Diagram of radiation belts from NewScientist magazine.
This antimatter exists within the inner Van Allen radiation belt. The particles that are not instantly destroyed by touching regular matter get trapped by the Earth's magnetic field, holding them in a torus around the Earth. Here the particles have a much better chance of remaining for an extended period of time because there's not as much matter for them to interact with.
These antiprotons are thought to be created when cosmic rays interact with the Earth's atmosphere. Most often regular matter is created by these interactions, which serves to populate the Van Allen belts, but every now and then an antiproton will be created. Most of this antimatter is instantly destroyed upon impact with regular matter, but some of it manages to safely reach the inner Van Allen belt where it can exist for a while longer. Even with this low production rate, there is estimated to be more antimatter within the Van Allen belts than in any cosmic ray.
Example of cosmic rays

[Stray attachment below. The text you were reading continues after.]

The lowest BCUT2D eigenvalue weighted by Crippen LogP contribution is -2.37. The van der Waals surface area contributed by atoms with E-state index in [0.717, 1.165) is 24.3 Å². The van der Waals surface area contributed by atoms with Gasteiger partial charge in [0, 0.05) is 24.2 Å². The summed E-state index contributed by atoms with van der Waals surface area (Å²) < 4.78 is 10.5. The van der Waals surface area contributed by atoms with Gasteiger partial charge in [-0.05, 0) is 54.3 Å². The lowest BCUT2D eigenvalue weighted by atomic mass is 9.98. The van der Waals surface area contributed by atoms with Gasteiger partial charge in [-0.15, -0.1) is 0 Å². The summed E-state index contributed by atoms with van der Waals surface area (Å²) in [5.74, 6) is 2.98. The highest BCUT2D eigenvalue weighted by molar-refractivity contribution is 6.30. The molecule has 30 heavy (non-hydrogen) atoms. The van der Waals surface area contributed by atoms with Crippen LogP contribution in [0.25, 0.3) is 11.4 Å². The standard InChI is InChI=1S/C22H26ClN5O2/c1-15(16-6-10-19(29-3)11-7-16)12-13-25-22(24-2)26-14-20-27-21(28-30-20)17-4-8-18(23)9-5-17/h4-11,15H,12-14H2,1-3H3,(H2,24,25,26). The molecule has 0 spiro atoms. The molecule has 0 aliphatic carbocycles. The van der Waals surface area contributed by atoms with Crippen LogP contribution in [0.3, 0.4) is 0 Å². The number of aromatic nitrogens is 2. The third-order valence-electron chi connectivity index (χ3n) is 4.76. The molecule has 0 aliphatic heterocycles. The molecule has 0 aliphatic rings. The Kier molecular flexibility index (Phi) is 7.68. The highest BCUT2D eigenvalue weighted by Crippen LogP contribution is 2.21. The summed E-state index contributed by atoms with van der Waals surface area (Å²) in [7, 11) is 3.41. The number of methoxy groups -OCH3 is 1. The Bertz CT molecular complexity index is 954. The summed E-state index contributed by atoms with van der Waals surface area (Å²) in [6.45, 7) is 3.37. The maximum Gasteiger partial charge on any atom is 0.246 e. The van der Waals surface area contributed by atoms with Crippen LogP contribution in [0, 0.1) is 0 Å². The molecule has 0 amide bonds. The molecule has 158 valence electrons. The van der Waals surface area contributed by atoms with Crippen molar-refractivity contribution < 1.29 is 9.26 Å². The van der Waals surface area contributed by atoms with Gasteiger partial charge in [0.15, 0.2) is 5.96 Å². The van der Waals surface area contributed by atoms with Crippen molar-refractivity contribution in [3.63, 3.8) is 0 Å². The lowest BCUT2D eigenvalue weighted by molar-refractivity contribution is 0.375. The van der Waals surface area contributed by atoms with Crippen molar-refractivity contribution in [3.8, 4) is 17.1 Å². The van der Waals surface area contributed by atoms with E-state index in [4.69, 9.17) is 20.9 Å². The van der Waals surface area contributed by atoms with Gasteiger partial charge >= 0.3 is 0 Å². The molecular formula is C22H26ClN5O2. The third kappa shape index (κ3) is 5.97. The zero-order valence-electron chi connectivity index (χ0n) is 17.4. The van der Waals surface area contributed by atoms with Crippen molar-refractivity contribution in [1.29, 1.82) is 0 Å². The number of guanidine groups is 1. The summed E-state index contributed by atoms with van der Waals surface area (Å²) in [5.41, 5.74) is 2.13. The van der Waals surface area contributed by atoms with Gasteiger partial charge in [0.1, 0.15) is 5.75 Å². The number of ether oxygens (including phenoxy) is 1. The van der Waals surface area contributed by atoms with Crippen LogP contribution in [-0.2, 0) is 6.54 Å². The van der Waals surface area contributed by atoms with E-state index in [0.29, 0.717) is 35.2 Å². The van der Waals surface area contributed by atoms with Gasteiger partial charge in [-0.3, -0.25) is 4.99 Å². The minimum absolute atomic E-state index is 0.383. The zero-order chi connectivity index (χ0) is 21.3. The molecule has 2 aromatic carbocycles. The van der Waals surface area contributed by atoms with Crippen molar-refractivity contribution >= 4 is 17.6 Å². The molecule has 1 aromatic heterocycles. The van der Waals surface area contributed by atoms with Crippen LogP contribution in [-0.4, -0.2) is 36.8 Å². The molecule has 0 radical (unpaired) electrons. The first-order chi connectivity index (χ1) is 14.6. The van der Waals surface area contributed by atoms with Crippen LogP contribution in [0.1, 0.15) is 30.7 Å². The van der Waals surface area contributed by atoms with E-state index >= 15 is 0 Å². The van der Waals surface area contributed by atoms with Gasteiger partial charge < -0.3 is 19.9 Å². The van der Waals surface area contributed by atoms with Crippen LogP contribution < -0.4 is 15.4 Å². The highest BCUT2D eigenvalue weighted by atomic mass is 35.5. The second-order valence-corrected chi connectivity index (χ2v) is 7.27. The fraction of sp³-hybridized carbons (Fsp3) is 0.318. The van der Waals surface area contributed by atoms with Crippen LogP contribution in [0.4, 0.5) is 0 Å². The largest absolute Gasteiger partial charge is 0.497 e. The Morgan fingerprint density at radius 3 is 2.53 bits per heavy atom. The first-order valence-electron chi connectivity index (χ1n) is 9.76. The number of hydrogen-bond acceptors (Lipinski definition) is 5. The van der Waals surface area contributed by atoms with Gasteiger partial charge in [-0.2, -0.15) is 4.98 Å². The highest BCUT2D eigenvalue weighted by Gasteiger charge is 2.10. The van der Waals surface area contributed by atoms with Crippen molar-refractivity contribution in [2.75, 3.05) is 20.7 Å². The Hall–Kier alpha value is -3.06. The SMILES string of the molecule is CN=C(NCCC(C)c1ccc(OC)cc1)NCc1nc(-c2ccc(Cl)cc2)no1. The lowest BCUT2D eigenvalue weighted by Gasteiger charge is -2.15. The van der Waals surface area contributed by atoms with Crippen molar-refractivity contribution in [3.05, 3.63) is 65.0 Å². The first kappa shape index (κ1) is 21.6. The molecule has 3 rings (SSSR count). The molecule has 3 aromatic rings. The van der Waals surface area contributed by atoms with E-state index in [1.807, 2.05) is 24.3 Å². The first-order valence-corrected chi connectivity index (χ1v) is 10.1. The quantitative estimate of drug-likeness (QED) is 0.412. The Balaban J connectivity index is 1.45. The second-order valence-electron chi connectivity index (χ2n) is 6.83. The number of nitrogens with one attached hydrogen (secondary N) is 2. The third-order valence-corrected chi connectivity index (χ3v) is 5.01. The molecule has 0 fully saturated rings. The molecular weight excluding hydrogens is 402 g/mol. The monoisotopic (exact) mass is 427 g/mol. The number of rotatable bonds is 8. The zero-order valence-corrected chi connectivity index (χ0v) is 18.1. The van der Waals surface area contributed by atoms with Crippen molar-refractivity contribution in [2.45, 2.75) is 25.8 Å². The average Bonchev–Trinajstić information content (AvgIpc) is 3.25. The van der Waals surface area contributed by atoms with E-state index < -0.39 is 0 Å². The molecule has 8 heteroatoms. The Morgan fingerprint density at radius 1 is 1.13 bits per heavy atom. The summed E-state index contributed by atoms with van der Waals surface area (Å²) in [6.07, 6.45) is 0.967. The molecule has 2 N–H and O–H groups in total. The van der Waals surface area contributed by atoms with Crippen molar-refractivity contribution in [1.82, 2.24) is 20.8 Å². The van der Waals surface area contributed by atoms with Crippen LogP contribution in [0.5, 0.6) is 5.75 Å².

In 2006, PAMELA (Payload for Antimatter Matter Exploration and Light-nuclei Astrophysics) was launched to find this antimatter which had been theorized to exist. It orbited for 850 days and managed to pick up 28 antiprotons. This might sound like a very small amount, and it is, but it is much more antimatter than we can find anywhere else. One must also take into account that this probe only explored an incredibly small fraction of the Van Allen belts, so there's bound to be much more antimatter out there.
PAMELA space probe
The upshot of all this is that some reporters are saying that this antimatter may be enough to eventually fuel antimatter rockets. It's hard to tell if this is true or just an artifact of science reporting, but one thing is for sure, it's very exciting.
Antimatter rocket from HowStuffWorks.com